Sunday, August 4, 2013

Another Year Has Come and Gone


Well, today is August the 4th -- the anniversary of the Lizzie Borden murders. And, still, after one-hundred-twenty-one years, no one has been convicted of the murders. In fact, aside from Lizzie Borden, no one has ever been arrested and charged with the murders. And, she was acquitted.

Was she guilty? Was she framed? Or, was she merely in the wrong place, at the wrong time? We may never know. Although, there have been some tantalizing suggestions that the descendants of Miss Borden's attorney have found files regarding the case; and they may (or may not) release them in the future.

The facts of the case still remain.

On the morning of August 4th, 1892 the quiet, residential neighborhood -- only a few hundred yards from busy, commercial streets and the police station -- was shattered when the cry of murder went up. The police focused quickly on the only other two people at home at the time: Andrew Borden's youngest daughter, Lizzie; and the maid, Bridget Sullivan.

The police (as so many others, after them, have) contended that since they were the only two surviving people within the house and yard -- and because of the house's rather peculiar layout, and close proximity to the street -- that it had to be (in today's' vernacular) an inside job. But, was it?

Throughout the years, authors and armchair detectives have put forward numerous theories:

That Lizzie suffered from a rare form of epilepsy that causes periods of 'brownouts', when the person might do things they've been thinking about, or dreaming -- things they would never consider doing when completely conscious. Which could explain Abby's death, but not Andrew's -- since Lizzie was certainly completely in control when he arrived home.

That Lizzie and Bridget were involved in a lesbian relationship, and were caught in a compromising position by Abby, Lizzie's stepmother, causing the two of them to kill Abby. And then they had no choice but kill Andrew. Okay, except that Bridget was outside washing windows when Abby was murdered. Andrew was seen arriving home about 10:40, and was dead by 11:00. And both women were completely free of blood, or even evidence they'd washed.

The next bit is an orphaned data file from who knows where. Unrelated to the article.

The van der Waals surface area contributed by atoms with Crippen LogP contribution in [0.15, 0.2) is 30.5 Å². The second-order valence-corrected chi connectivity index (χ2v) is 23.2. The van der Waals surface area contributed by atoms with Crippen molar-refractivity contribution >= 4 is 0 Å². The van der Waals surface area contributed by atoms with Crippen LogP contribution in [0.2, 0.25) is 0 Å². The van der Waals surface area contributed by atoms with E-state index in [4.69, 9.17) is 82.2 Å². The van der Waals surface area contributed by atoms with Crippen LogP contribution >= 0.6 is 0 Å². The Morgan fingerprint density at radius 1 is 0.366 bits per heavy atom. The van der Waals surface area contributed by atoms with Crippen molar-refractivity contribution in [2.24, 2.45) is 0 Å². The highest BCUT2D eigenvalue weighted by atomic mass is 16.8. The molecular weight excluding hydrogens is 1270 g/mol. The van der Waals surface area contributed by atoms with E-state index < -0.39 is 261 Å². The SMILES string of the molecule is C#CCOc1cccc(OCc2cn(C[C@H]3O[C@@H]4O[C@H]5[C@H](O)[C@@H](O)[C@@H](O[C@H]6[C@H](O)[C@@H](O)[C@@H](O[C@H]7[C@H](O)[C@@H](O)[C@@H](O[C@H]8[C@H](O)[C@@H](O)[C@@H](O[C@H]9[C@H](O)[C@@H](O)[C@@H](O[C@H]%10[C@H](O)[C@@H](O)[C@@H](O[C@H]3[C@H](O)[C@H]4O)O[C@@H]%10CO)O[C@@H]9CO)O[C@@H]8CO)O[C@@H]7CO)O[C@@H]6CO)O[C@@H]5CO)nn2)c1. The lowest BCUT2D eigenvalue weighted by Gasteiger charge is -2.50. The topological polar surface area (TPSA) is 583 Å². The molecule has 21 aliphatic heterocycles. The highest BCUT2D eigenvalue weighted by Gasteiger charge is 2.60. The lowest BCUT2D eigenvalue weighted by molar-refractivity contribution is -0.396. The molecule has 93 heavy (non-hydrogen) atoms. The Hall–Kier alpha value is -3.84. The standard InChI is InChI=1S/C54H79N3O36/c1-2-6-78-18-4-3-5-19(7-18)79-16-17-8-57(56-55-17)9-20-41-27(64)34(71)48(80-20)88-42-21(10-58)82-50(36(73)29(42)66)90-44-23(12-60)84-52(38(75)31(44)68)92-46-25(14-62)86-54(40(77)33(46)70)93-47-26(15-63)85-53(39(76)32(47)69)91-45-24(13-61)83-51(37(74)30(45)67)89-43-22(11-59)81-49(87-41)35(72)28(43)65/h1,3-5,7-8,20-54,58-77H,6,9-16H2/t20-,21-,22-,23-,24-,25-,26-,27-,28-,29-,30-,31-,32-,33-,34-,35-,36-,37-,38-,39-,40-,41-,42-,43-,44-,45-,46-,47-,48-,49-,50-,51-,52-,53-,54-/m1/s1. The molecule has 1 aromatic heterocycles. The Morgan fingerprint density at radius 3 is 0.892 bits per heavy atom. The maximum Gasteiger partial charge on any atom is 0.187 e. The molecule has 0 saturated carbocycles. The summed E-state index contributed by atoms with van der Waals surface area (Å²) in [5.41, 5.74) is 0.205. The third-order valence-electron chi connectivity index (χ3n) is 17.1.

One story insists that the murders were committed by Lizzie's ill-legitimate half-brother, William. And, that while she didn't expect him to murder anyone, she did help arrange for him to meet with his father about securing some sort of inheritance. Again,
I could see this…until they keep talking. This person says that the father and son argued, that William (who apparently always carried a hatchet with him in a bag AND spoke to it) killed his father, and when Abby heard them, he chased her upstairs -- cornering and killing her in the guest bedroom.
The trouble with this theory is that EVERYONE who saw the bodies stated that the blood around Abby's body was thick, dark and had begun to separate; while Andrew's blood was bright red and still dripping. Even without the report of the couple's stomach contents -- which completely supported the fact that Abby had been murdered an hour to an hour and a half BEFORE Andrew -- it makes no sense. It might have been the very dawn of forensics, but you still can't argue with science.

Although Lizzie was imprisoned for nearly a year, tried and acquitted, she suffered for the rest of her life. She was elated at the end of the trial, only to learn that there was a great difference between being found not guilty and innocent.

So why was she acquitted? Was it because the jury (all men) didn't believe she did it -- because she was a God-fearing woman? Or, could it have been that these twelve Victorian men just couldn't wrap their heads around the idea of a mere woman carrying out -- with or without help -- such a brutal murder?

What do you think?


  1. I think you raise some really interesting points, which makes this mystery so captivating over a hundred years after it took place. You make it all the more intriguing.

  2. WOW, you do bring up some grat ideas here. I think it is one of the reasons so many people have stayed interested in this story. I so enjoyed your book on the sisters and wonder if maybe you just didn't find the right answers.

  3. Paisley! Of course I did...I think! ;-)